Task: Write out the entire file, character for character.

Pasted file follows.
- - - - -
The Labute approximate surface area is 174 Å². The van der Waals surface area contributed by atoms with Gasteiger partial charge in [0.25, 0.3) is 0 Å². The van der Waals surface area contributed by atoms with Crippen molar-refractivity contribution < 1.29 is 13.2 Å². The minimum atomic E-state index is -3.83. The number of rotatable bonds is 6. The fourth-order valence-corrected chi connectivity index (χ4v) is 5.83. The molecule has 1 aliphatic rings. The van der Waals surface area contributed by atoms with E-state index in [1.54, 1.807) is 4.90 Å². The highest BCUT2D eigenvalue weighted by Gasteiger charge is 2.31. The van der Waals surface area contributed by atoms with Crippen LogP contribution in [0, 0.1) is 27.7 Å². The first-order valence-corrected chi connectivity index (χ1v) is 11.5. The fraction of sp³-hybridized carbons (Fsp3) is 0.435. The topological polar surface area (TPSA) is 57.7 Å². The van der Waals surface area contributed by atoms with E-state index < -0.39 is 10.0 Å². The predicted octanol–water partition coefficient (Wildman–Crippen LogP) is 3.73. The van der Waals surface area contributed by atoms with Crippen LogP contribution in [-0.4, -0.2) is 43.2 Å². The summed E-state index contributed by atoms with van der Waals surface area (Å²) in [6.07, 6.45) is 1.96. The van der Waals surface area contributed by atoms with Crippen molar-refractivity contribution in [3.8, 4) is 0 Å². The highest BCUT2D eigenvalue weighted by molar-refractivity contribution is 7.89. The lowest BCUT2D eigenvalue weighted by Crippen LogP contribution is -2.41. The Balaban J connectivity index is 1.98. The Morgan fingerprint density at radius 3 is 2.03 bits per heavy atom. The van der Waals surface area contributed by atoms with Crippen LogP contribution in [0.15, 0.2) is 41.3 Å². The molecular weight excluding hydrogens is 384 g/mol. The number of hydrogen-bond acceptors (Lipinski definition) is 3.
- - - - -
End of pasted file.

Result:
The Labute approximate surface area is 174 Å². The van der Waals surface area contributed by atoms with Gasteiger partial charge in [0.25, 0.3) is 0 Å². The van der Waals surface area contributed by atoms with Crippen molar-refractivity contribution < 1.29 is 13.2 Å². The minimum atomic E-state index is -3.83. The number of rotatable bonds is 6. The fourth-order valence-corrected chi connectivity index (χ4v) is 5.83. The molecule has 1 aliphatic rings. The van der Waals surface area contributed by atoms with E-state index in [1.54, 1.807) is 4.90 Å². The highest BCUT2D eigenvalue weighted by Gasteiger charge is 2.31. The van der Waals surface area contributed by atoms with Crippen LogP contribution in [0, 0.1) is 27.7 Å². The first-order valence-corrected chi connectivity index (χ1v) is 11.5. The fraction of sp³-hybridized carbons (Fsp3) is 0.435. The topological polar surface area (TPSA) is 57.7 Å². The van der Waals surface area contributed by atoms with E-state index < -0.39 is 10.0 Å². The predicted octanol–water partition coefficient (Wildman–Crippen LogP) is 3.73. The van der Waals surface area contributed by atoms with Crippen LogP contribution in [-0.4, -0.2) is 43.2 Å². The summed E-state index contributed by atoms with van der Waals surface area (Å²) in [6.07, 6.45) is 1.96. The van der Waals surface area contributed by atoms with Crippen molar-refractivity contribution in [3.8, 4) is 0 Å². The highest BCUT2D eigenvalue weighted by molar-refractivity contribution is 7.89. The lowest BCUT2D eigenvalue weighted by Crippen LogP contribution is -2.41. The Balaban J connectivity index is 1.98. The Morgan fingerprint density at radius 3 is 2.03 bits per heavy atom. The van der Waals surface area contributed by atoms with Crippen LogP contribution in [0.15, 0.2) is 41.3 Å². The molecular weight excluding hydrogens is 384 g/mol. The number of hydrogen-bond acceptors (Lipinski definition) is 3.